Why is it happening?

This is the culmination of the corporatisation – or ‘European-isation’ – of our racing marketplace.

In their wisdom, corporate bookies have decided that it’s cheaper to ‘play heads’ rather than hire form analysts and pricing experts. By this I mean they basically just put up any old set of prices.

Usually it’s just one or two blokes doing their best with limited resources and huge time constraints to put up the first set of prices. They then let the ‘heads’ shape the market from there.

The smarter punters bet, and they firm that runner and ease the rest. The smarter the punter, the more exaggerated the move.

The key is that individual firms don’t have form students and therefore any opinion of what the correct price should be for each runner. They all just use a scrape to set their prices off each other’s. That’s why all the prices online are within one or two rolls of each other at all times after 9am.

They can do this because the most important figure for a bookie isn’t the percentage of the best fluctuation bet, but rather the average percentage laid across the book.

They aren’t concerned if the top price laid is incorrect. As long as the average percentage laid is over 105%, they’re happy.

To illustrate with an example: a horse is backed by a very smart punter early at 3.0. He has $1,000 on it with ten bookmakers, so $10,000 on to win $20,000. So the bookies wind it in to 2.6.

A few people who miss the price (plus the corporate employees!) chime in and it becomes 2.4. The prices bounce back around off each other, and all of a sudden the horse is 2.3.

But it’s okay for them because a large percentage of their hold is in the last five minutes of betting, and an overwhelming percentage of that is recreational money.

Say they end up holding $200,000 on the race. $70,000 may well be on that favourite.

If they lay even $5,000 at the 3.0, the other $65,000 can be laid at 2.3. For the bookie, that’s laying $70,000 at $2.35.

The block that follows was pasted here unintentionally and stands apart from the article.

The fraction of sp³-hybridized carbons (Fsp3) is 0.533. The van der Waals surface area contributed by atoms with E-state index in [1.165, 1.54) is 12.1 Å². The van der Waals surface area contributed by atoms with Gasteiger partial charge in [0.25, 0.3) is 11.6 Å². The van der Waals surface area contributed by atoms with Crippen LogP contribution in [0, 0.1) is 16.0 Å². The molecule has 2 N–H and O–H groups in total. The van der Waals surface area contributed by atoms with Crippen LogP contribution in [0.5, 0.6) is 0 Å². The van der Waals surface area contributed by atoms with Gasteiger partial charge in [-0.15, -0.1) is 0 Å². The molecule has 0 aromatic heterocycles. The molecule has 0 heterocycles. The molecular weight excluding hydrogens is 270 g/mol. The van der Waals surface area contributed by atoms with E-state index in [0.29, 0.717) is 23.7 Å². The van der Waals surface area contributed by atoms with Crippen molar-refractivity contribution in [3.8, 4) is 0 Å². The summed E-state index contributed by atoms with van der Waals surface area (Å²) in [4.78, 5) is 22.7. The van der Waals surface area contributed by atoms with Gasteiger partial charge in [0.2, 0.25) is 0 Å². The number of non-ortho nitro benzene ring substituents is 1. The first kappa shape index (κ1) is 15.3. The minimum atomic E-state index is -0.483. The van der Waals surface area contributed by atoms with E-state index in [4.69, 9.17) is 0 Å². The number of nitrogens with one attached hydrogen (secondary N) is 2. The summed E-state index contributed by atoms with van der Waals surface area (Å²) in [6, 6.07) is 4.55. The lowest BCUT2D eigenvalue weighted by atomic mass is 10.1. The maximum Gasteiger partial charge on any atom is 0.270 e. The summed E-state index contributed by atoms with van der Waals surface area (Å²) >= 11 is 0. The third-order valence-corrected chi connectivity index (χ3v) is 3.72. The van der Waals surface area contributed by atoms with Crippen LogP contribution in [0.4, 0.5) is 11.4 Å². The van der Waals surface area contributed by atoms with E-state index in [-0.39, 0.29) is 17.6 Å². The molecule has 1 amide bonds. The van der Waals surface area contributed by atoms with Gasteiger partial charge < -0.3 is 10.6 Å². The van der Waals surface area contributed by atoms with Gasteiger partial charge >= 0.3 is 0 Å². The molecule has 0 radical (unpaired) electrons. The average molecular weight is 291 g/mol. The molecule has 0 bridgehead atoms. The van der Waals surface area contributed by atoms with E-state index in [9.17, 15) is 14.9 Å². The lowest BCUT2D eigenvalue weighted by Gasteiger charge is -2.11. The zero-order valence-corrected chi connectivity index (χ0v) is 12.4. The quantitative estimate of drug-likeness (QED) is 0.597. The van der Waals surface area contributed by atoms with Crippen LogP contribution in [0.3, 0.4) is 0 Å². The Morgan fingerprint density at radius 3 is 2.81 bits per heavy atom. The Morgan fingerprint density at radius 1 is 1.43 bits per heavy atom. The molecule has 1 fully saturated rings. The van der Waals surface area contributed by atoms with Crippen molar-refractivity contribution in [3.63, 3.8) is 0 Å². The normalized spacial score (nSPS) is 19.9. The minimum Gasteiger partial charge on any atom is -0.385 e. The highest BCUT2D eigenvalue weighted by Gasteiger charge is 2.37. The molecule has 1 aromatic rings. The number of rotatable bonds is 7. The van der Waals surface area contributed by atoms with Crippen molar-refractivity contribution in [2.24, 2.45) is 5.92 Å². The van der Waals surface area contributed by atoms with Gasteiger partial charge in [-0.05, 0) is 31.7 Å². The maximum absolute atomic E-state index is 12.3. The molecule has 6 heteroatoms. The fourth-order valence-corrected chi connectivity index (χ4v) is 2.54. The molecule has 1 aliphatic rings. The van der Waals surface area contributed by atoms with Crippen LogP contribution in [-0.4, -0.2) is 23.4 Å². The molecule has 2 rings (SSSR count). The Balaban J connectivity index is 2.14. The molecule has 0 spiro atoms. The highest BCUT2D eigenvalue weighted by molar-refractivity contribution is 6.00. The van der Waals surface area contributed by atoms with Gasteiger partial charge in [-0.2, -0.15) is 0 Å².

If they lay even $5,000 at the 3.0, the other $65,000 can be laid at 2.3. For the bookie, that’s laying $70,000 at $2.35.

So what are they playing at here?

Effectively, instead of paying their own form students, they’re paying punters to set their markets.

In this example, they’ve paid the punter $538 in implied value in order to lay the horse at the correct price. They bet him $1,000 at 3.0 to lose $2,000. If they bet him to lose $2,000 at the eventual $2.3 price, he’d have had $1,538 on to collect $3,538. So the early price has cost them a potential $538 in implied value.

As long as the prices on the bookies board are somewhat correct at the 5-minute mark of betting, with the 15% or so over-round in their favour at this stage, they just need to hold enough recreational money to justify it and they’ll be ahead.

As long as the prices on the bookies board are somewhat correct at the 5-minute mark of betting, with the 15% or so over-round in their favour at this stage, they just need to hold enough recreational money to justify it and they’ll be ahead.

What does it mean for us?

If you trust the prices you have in the long-run and are ready to take the overlays during the course of betting, there’s absolutely never been a better time to be a small or medium-sized punter.